The software developer site StackOverflow banned ChatGPT answers to programming questions. Administrators cautioned, “because the average rate of getting correct answers from ChatGPT is too low, the posting of answers created by ChatGPT is substantially harmful to the site and to users who are asking or looking for correct answers.”

You can see for yourself how artful a BS artist ChatGPT can be by asking the same question multiple times. I asked whether Moore’s Law, which tracks the computer chip industry’s progress increasing the number of data-processing transistors, is running out of steam, I got two answers. One pointed optimistically to continued progress, while the other pointed more grimly to the slowdown and the belief “that Moore’s Law may be reaching its limits.”

Both ideas are common in the computer industry itself, so this ambiguous stance perhaps reflects what human experts believe.

With other questions that don’t have clear answers, ChatGPT often won’t be pinned down.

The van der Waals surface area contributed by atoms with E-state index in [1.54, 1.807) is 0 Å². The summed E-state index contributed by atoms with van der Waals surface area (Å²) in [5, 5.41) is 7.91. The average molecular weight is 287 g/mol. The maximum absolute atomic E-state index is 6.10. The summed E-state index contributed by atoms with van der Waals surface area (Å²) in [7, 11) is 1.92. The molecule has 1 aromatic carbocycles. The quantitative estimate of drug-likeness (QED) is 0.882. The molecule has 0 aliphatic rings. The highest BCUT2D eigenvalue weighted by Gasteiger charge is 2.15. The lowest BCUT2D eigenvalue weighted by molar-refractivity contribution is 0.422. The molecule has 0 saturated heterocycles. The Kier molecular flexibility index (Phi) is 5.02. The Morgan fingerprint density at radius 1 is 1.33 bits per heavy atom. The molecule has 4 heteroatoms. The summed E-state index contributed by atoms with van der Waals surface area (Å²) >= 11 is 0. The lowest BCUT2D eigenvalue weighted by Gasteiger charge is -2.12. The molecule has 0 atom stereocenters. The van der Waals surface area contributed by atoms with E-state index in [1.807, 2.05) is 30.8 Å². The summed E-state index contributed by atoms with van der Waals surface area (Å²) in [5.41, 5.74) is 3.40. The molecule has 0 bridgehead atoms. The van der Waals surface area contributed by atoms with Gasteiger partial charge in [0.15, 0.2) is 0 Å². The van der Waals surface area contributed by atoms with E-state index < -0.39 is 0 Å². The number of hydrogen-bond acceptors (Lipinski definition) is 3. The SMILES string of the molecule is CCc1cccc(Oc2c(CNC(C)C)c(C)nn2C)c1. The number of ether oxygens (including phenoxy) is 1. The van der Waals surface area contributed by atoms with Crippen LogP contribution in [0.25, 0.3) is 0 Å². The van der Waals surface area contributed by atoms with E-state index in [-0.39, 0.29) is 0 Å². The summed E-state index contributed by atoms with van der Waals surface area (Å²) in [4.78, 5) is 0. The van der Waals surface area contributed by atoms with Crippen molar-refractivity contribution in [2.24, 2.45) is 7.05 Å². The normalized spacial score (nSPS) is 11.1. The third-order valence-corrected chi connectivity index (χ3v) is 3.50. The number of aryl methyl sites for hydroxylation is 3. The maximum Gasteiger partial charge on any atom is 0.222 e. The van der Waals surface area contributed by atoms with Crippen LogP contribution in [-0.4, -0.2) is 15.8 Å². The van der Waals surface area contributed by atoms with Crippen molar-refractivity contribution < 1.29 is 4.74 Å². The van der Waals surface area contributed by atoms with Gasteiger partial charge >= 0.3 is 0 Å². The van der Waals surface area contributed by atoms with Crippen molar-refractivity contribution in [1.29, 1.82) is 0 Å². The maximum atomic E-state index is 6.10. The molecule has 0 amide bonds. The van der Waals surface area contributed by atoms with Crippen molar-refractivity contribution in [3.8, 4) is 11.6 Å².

The fact that it offers an answer at all, though, is a notable development in computing. Computers are famously literal, refusing to work unless you follow exact syntax and interface requirements. Large language models are revealing a more human-friendly style of interaction, not to mention an ability to generate answers that are somewhere between copying and creativity.

What’s off limits?

ChatGPT is designed to weed out “inappropriate” requests, a behavior in line with OpenAI’s mission “to ensure that artificial general intelligence benefits all of humanity.”

If you ask ChatGPT itself what’s off limits, it’ll tell you: any questions “that are discriminatory, offensive, or inappropriate. This includes questions that are racist, sexist, homophobic, transphobic, or otherwise discriminatory or hateful.” Asking it to engage in illegal activities is also a no-no.

Written by: hmr